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Bulldogs back-rower Renouf To'omaga.

From the day he was born, Canterbury forward Renouf To'omaga was destined for a career in rugby league.

Despite following rugby union heavily as a teenager due to his older cousin Jeffery To'omaga-Allen's journey with the All Blacks, it was To'omaga's old man who always kept league in the back of his son's mind.

Confirming he was indeed named after Brisbane Broncos legend Steve Renouf, the 23-year-old had no choice with his father calling the shots as soon he arrived in 1995.

Renouf at the time was in the prime of his rugby league career on the back of 23 tries in 21 games the previous season.

"He (Renouf) was my dad's favourite player growing up. I think he thought it was right to name me after him I guess," To'omaga said.

"Dad tried to get me to [watch his tapes] but I'm not much of a watching rugby league guy. He tries to sit me down and says 'I really think you should try run a line like this ... from a tape from the 1990s. I'm like bro [sic] calm down.'

"I was just like yeah cool, now can we put some cartoons on? I still am [like that]. We're here five days a week and our lives are based around football, so I'd rather get away and watch some cartoons."

Steve Renouf in action for Queensland in 1998.
Steve Renouf in action for Queensland in 1998. ©NRL Photos

The New Zealander has created his own journey to the top.

After moving to Australia to join the Bulldogs in 2013, he's spent six years in the lower grades systems at Belmore.

Canterbury used the fewest players during their unsuccessful 2017 campaign but former coach Des Hasler resisted the urge to blood new players.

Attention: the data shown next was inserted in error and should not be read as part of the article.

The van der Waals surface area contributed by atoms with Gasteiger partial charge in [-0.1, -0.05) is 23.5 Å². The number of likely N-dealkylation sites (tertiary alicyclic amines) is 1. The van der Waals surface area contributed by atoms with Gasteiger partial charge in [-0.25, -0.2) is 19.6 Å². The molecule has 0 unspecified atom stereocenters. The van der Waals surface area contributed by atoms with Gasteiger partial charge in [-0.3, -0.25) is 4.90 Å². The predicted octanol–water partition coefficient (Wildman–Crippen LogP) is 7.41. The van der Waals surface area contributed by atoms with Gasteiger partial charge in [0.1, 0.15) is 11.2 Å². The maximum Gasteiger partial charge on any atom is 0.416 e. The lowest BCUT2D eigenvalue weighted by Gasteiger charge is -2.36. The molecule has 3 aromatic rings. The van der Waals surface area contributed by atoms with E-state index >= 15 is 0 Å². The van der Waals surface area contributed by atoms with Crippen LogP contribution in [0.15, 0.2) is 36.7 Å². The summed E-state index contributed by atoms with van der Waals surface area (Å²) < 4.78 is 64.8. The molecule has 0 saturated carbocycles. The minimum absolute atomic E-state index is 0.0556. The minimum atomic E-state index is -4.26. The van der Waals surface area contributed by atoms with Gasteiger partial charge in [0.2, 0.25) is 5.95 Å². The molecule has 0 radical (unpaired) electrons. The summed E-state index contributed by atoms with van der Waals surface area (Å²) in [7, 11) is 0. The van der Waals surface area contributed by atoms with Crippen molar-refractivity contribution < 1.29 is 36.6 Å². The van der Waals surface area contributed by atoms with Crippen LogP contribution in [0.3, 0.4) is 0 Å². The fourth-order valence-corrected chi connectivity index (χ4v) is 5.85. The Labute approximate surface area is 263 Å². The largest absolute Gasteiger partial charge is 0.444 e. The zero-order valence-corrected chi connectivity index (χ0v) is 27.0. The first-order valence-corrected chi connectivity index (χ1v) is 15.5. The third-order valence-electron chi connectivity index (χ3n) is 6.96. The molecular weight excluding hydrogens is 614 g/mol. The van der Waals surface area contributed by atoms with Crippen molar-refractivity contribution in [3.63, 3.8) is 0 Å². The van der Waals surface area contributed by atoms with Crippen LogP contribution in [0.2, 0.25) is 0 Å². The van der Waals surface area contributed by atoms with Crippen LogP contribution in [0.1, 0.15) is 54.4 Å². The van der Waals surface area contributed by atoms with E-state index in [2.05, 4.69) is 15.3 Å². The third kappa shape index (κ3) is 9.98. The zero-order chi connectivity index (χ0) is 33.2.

It is a statistic which has changed under new coach Dean Pay, who has handed opportunities to To'omaga and Rhyse Martin in recent weeks.

Despite the Bulldogs being in danger of missing the finals and facing a salary cap struggle in the future, To'omaga's own journey in the past fortnight has been impressive.

"It's not too bad, I like it," he said.

"The boys are really inviting. It's just hard in the sense of keeping a standard for them. I'm trying to stay focused on doing a job where I am.

"All the boys are helping me with where I want to be. It means heaps, this is probably my favourite year. Just because I'm playing first grade now.

"Playing with big names like Jacko, Woodsy and Klemmer. It's a real good learning curve. I've thought when you get to a certain age you stop learning but I'm learning more and more."

The Bulldogs tied To'omaga up until the end of 2020 before he made his NRL debut in round 10.

He's eager to repay the faith after admitting a frustrating season in 2017 where he was told by Hasler he would make his NRL debut during the Origin period, only to later struggle with form.

"This has probably been my best year in ISP in three years," he said. The first two were about finding consistency – that's always been my problem. I guess I kind of found some." 

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National Rugby League respects and honours the Traditional Custodians of the land and pay our respects to their Elders past, present and future. We acknowledge the stories, traditions and living cultures of Aboriginal and Torres Strait Islander peoples on the lands we meet, gather and play on.

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